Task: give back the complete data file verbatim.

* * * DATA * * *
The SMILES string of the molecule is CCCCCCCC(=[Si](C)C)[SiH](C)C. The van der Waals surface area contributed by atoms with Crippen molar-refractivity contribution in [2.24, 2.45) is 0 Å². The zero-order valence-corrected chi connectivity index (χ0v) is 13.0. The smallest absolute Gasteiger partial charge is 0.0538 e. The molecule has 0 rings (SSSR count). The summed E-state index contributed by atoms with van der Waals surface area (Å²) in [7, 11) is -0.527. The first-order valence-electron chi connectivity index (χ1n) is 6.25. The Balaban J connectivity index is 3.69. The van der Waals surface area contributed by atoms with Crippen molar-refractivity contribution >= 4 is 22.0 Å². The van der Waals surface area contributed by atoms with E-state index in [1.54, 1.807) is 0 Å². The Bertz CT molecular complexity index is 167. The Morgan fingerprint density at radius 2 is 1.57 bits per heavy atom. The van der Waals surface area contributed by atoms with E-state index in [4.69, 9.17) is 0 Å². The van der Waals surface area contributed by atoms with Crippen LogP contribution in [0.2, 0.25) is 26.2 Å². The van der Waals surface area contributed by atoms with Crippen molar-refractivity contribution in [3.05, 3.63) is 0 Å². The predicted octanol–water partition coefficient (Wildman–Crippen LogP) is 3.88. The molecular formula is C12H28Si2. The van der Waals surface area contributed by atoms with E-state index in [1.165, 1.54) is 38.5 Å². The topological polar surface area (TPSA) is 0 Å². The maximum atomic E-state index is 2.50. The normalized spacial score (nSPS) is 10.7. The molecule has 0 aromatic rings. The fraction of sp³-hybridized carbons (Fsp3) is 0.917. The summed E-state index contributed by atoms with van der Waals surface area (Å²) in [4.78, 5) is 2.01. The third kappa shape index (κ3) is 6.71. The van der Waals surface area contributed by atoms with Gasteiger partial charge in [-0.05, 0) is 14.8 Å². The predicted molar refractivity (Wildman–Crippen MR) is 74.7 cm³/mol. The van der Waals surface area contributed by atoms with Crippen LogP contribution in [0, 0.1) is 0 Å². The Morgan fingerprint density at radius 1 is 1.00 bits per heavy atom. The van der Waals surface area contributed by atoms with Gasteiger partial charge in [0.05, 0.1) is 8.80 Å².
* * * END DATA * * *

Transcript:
The SMILES string of the molecule is CCCCCCCC(=[Si](C)C)[SiH](C)C. The van der Waals surface area contributed by atoms with Crippen molar-refractivity contribution in [2.24, 2.45) is 0 Å². The zero-order valence-corrected chi connectivity index (χ0v) is 13.0. The smallest absolute Gasteiger partial charge is 0.0538 e. The molecule has 0 rings (SSSR count). The summed E-state index contributed by atoms with van der Waals surface area (Å²) in [7, 11) is -0.527. The first-order valence-electron chi connectivity index (χ1n) is 6.25. The Balaban J connectivity index is 3.69. The van der Waals surface area contributed by atoms with Crippen molar-refractivity contribution >= 4 is 22.0 Å². The van der Waals surface area contributed by atoms with E-state index in [1.54, 1.807) is 0 Å². The Bertz CT molecular complexity index is 167. The Morgan fingerprint density at radius 2 is 1.57 bits per heavy atom. The van der Waals surface area contributed by atoms with E-state index in [4.69, 9.17) is 0 Å². The van der Waals surface area contributed by atoms with Crippen LogP contribution in [0.2, 0.25) is 26.2 Å². The van der Waals surface area contributed by atoms with Crippen molar-refractivity contribution in [3.05, 3.63) is 0 Å². The predicted octanol–water partition coefficient (Wildman–Crippen LogP) is 3.88. The molecular formula is C12H28Si2. The van der Waals surface area contributed by atoms with E-state index in [1.165, 1.54) is 38.5 Å². The topological polar surface area (TPSA) is 0 Å². The maximum atomic E-state index is 2.50. The normalized spacial score (nSPS) is 10.7. The molecule has 0 aromatic rings. The fraction of sp³-hybridized carbons (Fsp3) is 0.917. The summed E-state index contributed by atoms with van der Waals surface area (Å²) in [4.78, 5) is 2.01. The third kappa shape index (κ3) is 6.71. The van der Waals surface area contributed by atoms with Gasteiger partial charge in [-0.05, 0) is 14.8 Å². The predicted molar refractivity (Wildman–Crippen MR) is 74.7 cm³/mol. The van der Waals surface area contributed by atoms with Crippen LogP contribution in [0, 0.1) is 0 Å². The Morgan fingerprint density at radius 1 is 1.00 bits per heavy atom. The van der Waals surface area contributed by atoms with Gasteiger partial charge in [0.05, 0.1) is 8.80 Å².